My inspiration for Ruthless came from my own life (disturbingly enough), with one exception. I watched a lot of “I Survived” on the Bio Channel in the months before I began writing Ruthless. One recurring theme that boggled my mind was how often women in great distress were denied help by people in a perfect position to be of service. Human nature can be dismaying. “I Survived” taught me a lot about what it is to fight for your life and just how dark people can get.
It wasn’t hard to write any of the action scenes. Anytime adrenaline is pumping through Ruth it was pumping through me, too, and adrenaline keeps us from feeling pain. The scenes that were hard to write were Wolfman’s backstory, told in flashback. That was absolutely agonizing for me to write. I feel deeply for Wolfman. He wasn’t born a monster, he was made into one. To me that is the great tragedy of the story – all of the destruction he wrought wasn’t inevitable. He could have been a good man.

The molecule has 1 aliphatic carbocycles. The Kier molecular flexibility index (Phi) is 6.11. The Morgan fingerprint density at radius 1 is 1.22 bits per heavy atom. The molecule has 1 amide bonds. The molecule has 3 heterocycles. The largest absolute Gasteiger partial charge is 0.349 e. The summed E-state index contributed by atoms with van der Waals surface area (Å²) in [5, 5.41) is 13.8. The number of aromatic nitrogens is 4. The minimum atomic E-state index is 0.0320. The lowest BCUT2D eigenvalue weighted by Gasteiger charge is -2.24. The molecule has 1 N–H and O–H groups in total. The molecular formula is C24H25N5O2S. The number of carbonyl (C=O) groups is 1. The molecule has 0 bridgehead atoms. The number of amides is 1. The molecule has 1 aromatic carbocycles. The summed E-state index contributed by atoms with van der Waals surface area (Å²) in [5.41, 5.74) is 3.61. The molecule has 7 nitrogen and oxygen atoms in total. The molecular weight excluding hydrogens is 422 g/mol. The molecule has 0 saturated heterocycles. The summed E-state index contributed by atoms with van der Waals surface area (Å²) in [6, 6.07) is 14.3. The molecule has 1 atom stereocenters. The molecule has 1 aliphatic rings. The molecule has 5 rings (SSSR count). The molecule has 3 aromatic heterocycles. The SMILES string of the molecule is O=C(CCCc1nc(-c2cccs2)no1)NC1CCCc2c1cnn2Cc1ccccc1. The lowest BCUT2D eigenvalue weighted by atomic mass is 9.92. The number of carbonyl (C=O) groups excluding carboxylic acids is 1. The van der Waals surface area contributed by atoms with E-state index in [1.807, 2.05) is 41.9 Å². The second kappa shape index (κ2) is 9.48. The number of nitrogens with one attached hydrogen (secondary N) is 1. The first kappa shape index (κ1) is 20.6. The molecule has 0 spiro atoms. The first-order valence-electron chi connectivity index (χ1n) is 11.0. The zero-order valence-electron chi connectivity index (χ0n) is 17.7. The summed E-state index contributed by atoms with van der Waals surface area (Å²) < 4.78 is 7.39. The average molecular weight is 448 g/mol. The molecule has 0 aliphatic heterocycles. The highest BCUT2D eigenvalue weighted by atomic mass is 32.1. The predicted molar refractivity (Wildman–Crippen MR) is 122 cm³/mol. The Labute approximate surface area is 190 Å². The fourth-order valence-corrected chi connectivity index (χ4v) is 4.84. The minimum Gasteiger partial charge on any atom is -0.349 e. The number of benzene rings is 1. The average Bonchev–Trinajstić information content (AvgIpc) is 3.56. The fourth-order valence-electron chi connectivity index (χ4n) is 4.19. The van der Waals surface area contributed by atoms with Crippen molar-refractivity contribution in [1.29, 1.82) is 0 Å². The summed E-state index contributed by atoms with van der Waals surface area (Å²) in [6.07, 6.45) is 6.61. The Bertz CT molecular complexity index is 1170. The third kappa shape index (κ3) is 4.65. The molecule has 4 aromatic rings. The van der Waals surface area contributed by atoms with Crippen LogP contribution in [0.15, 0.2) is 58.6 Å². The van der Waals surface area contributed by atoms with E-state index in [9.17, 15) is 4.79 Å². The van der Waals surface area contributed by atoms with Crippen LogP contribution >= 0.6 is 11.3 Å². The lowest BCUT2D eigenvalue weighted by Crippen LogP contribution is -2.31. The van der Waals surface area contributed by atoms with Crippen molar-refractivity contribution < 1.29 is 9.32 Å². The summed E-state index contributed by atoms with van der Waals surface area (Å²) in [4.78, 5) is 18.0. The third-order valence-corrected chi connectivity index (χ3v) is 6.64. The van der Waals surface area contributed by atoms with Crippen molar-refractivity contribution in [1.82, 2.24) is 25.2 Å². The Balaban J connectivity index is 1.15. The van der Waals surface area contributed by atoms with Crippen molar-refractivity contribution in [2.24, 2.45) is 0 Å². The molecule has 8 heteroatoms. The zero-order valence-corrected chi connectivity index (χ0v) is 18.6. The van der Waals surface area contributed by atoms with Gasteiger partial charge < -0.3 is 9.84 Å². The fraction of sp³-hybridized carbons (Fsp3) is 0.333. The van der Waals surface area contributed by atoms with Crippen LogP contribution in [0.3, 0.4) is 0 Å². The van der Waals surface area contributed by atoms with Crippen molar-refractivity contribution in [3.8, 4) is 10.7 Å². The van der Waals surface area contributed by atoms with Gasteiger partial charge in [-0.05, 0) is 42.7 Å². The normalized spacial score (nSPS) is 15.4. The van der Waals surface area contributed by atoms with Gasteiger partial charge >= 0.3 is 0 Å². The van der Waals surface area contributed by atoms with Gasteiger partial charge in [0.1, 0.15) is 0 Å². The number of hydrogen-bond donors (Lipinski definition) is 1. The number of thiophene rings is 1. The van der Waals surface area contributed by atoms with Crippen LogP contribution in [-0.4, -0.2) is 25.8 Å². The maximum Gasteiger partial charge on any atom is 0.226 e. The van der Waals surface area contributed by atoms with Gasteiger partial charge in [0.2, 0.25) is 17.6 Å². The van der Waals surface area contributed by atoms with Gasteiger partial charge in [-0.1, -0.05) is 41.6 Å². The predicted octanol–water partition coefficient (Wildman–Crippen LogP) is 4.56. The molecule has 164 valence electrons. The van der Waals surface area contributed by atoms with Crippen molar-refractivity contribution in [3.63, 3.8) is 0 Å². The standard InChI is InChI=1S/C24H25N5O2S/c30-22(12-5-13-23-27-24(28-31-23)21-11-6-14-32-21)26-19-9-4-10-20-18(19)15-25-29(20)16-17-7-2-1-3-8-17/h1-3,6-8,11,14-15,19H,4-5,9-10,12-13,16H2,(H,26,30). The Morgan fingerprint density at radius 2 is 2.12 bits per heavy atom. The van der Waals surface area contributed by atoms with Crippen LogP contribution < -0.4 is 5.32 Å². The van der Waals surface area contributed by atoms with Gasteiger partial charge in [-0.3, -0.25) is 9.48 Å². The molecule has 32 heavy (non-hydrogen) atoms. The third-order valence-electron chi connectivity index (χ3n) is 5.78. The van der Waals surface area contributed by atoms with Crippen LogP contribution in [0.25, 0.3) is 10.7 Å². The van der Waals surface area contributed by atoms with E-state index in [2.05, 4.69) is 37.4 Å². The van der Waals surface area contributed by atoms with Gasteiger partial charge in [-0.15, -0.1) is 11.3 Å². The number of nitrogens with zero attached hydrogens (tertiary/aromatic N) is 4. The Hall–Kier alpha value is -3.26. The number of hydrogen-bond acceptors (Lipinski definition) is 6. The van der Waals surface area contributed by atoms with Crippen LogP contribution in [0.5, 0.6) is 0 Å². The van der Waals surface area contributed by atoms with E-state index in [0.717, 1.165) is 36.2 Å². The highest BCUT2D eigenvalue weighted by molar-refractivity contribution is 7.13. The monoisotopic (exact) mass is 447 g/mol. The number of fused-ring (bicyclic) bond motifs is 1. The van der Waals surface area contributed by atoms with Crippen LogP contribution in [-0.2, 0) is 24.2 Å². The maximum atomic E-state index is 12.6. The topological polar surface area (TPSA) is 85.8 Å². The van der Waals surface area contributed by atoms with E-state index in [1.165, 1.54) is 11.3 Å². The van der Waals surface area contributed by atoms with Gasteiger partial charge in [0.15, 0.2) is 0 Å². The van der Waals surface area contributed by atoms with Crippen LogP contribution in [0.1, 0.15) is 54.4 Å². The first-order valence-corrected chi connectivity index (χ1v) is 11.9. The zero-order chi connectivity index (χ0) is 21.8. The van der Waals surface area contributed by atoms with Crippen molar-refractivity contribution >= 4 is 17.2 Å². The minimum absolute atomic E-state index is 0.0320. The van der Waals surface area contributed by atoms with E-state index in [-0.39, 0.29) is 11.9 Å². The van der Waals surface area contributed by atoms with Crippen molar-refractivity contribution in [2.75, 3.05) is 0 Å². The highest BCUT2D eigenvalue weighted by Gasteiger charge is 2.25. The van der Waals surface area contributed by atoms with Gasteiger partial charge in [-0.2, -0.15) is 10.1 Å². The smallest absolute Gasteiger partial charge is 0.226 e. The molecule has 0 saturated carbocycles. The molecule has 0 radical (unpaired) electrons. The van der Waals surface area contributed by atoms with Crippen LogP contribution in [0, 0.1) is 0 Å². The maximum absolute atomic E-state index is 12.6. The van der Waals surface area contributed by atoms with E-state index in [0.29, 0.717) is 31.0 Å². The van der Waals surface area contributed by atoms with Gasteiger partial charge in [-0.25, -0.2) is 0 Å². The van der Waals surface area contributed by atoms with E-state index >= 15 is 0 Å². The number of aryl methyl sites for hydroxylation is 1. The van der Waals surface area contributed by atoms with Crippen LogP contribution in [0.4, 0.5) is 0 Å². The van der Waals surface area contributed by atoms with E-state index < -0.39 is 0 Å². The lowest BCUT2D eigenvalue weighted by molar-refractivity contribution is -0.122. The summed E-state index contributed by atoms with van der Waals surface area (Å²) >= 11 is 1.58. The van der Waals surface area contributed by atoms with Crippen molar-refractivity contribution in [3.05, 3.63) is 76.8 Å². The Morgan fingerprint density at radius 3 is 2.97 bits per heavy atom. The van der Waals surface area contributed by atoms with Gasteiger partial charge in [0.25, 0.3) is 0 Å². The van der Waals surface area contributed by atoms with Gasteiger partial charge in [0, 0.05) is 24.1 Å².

Honestly, the only thing I researched was the military term “click,” which took about thirty seconds. The rest of the novel dealt with things I am intimately familiar with. The Blue Ridge Mountains, showing horses, South Carolina…this is what my world is made up of. And for better or worse, I’d spent a lifetime reading about serial killers. I grew up in The Green River Killer’s dumping grounds. It gave me a morbid fascination with the subject.
“When he unleashes on her, everything falls together. Like a crick in the neck snapped into place, the boy’s brain pops and is put right. It is a beautiful undoing, a beautiful becoming.”
I really enjoyed writing the scenes that take place at the horse show, both Ruth warming up her horse in the practice arena and the competition scene. It was important to me to capture the feeling of high performance riding, something that would resonate with other horse people. Unfortunately, fiction offers an awful lot of unrealistic depictions of riding and horses. As a lifelong equestrian (I started showing at age three), I wanted to get that right.
Okay, I know this is a weird pick, but I’d say Adagio for Strings by Barber. It’s a piece of classical music, but it is haunting and beautiful. It’s the music that best captures the feeling I had when I wrote the scenes where Ruth is lost in the wilderness.